What are Japanese floor mattresses and are they healthy to sleep on?

A woman with brown hair lies on her stomach on a grey colour Japanese floor mattress
(Image credit: MAXYOYO)

As a sleep writer, I know how important the right mattress is for a good night’s sleep. The best mattresses can provide all the proper support, relief and design you need at night, so does this mean they can still provide this comfort without a bed base?

To find the closest thing to a baseless bed for on-the-go support, I’ve looked to the Japanese floor mattress (otherwise known as a shikibuton). These practical mattresses have been a sleep staple in Japan for centuries, and their foldable design means they're great for guests, small homes, and moving days.

But are Japanese floor mattresses right for you? Here, I’ll discuss what these space-saving mattresses are, who they’re for, and why you should (and shouldn’t) get your hands on one.  

What is a Japanese floor mattress? 

A Japanese floor mattress (or shikibuton) is a rectangular, quilted pad that resembles a slimmer version of a memory foam mattress. Designed so you can lay it directly on the floor when sleeping and roll it up when not in use, these mattresses are a cost-effective alternative to traditional beds as they don’t require a bed frame. 

Their thin, foldable design means they are easy to set up and put away, and they are often used by overnight guests or those who’ve just moved into an unfurnished space. In Japan, floor mattresses are typically laid out onto a tatami (a type of straw mat) to add some comfort and keep the mattress dry by absorbing moisture . 

Are they the same as Japanese futons? 

Yes, Japanese floor mattresses are the same as Japanese futons. Japanese futons are often called Japanese floor mattresses to distinguish them from western-style futons (commonly referred to as just “futons” in the US). Despite that the traditional definition of a futon reflects the Japanese-style futon, its westernized counterpart is several inches thicker, less compact, and bears more resemblance to a sofa bed. 

A caucasian woman sleeps on her stomach on a white Japanese floor mattress

(Image credit: Getty Images)

Are Japanese floor mattresses healthy to sleep on? 

According to Healthline, Japanese floor mattresses tend to be firmer than traditional beds, and their naturally firm level of support promotes deep sleep by allowing natural spine alignment to reduce back pain, improve blood circulation and posture, and relieve muscle aches and stiffness.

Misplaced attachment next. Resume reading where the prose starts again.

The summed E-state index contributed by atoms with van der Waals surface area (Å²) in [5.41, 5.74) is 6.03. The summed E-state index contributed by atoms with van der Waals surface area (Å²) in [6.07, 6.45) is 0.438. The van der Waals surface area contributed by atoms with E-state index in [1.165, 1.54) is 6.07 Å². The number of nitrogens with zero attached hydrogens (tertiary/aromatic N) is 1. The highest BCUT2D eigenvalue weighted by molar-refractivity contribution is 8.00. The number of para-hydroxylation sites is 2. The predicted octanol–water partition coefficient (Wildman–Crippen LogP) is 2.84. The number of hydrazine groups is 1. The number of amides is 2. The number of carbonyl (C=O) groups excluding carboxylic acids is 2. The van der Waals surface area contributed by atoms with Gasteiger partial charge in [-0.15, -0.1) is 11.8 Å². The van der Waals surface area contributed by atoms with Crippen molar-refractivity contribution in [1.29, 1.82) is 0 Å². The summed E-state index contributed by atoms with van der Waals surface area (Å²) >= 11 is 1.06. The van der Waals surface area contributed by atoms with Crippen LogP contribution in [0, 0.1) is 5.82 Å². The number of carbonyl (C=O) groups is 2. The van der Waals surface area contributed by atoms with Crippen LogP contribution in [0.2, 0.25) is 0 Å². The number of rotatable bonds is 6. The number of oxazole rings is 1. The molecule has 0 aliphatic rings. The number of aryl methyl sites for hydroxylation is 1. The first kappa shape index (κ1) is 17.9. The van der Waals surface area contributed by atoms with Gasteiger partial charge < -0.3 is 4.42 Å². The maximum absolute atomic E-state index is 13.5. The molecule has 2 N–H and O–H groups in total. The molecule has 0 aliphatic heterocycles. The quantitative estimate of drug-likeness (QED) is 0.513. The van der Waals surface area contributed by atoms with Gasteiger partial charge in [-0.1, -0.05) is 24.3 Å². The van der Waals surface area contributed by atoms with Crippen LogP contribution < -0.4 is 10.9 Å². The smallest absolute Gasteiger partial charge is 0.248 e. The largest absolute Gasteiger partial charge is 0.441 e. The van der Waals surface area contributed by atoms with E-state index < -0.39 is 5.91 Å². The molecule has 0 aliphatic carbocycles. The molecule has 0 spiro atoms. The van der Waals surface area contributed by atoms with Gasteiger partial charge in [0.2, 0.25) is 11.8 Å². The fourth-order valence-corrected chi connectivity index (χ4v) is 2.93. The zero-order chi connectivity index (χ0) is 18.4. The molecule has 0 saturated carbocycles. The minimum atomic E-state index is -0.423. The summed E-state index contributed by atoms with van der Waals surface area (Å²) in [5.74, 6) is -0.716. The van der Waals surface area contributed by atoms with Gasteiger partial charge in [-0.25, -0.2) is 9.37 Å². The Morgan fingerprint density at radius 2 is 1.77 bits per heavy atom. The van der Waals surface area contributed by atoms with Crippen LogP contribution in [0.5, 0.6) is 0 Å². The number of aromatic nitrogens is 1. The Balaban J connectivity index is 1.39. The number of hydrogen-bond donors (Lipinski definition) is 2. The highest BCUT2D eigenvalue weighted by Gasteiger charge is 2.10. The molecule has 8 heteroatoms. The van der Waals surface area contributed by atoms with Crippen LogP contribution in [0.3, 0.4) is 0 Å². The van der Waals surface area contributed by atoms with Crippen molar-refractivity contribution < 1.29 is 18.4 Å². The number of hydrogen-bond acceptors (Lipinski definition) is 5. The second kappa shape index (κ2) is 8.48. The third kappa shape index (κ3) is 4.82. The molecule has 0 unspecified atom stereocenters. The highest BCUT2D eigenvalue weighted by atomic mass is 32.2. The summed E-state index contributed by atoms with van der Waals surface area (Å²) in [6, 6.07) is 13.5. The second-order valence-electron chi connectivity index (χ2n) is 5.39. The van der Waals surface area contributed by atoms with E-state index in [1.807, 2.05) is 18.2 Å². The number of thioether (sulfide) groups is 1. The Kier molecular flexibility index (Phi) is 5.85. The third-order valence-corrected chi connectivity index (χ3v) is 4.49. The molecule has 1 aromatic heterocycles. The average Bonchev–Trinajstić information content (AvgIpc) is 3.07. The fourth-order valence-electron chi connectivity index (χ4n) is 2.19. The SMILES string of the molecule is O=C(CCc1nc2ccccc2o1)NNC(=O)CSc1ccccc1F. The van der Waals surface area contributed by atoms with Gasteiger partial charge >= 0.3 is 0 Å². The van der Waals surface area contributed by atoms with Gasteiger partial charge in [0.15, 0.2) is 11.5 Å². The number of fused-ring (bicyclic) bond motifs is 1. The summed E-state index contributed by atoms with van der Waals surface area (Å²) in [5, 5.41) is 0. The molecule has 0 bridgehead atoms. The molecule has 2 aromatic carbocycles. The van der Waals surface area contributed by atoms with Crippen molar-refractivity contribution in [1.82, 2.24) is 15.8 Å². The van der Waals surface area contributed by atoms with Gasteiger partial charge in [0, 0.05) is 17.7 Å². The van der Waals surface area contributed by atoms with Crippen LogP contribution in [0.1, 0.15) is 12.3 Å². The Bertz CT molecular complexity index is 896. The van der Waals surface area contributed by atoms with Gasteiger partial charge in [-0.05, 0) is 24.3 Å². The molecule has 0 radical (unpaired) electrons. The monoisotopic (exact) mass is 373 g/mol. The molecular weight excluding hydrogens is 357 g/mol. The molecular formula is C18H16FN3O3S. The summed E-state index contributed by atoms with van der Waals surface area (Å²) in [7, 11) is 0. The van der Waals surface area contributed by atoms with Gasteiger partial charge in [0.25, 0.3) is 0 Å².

The health information provider also points out that authentic Japanese floor mattresses are often free from synthetic materials and flame retardants (such as potentially dangerous flame retardant fiberglass), and are made from non-toxic hypoallergenic materials. 

Benefits of a Japanese floor mattress

With a thin, foldable design that doesn’t require a bed frame, a Japanese floor mattress is a cost-effective and space-saving sleep solution for smaller houses, studio apartments, and tiny bedrooms. Once you’ve finished snoozing, simply roll it up, put it away, and enjoy the freed-up space during the daytime. It’s practical, compact design also means it’s great for accommodating unexpected overnight guests or relocating to a different house, apartment, or dorm room. 

The firmness of these floor mattresses also mean they are particularly great for back and stomach sleepers as they support the hips and prevent them from dipping and sagging (which can misalign the spine and cause lower back pain). They also provide temperature regulation for hot sleepers, thanks to their light, breathable materials and close proximity to the floor. 

Drawbacks of a Japanese floor mattress

While Japanese floor mattresses are much easier to clean than traditional beds, they do need to be aired out on a regular basis, preferably outdoors in direct sunlight, to kill bacteria and prevent moisture from building up. While it is common to see futons airing out on balconies in Japan, sunning your futon may not be as easy if you don’t have the outdoor space or live in a rainy climate. 

Storage room is another issue. A Japanese floor mattress can save you a lot of space in your living room, bedroom, or studio apartment, but only if you have the storage space. Plus, if you’re not fond of making your bed every morning, then putting away and setting up your futon every day is even more of a hassle —- especially if you like the feeling of coming home to a ready-made bed after a long day.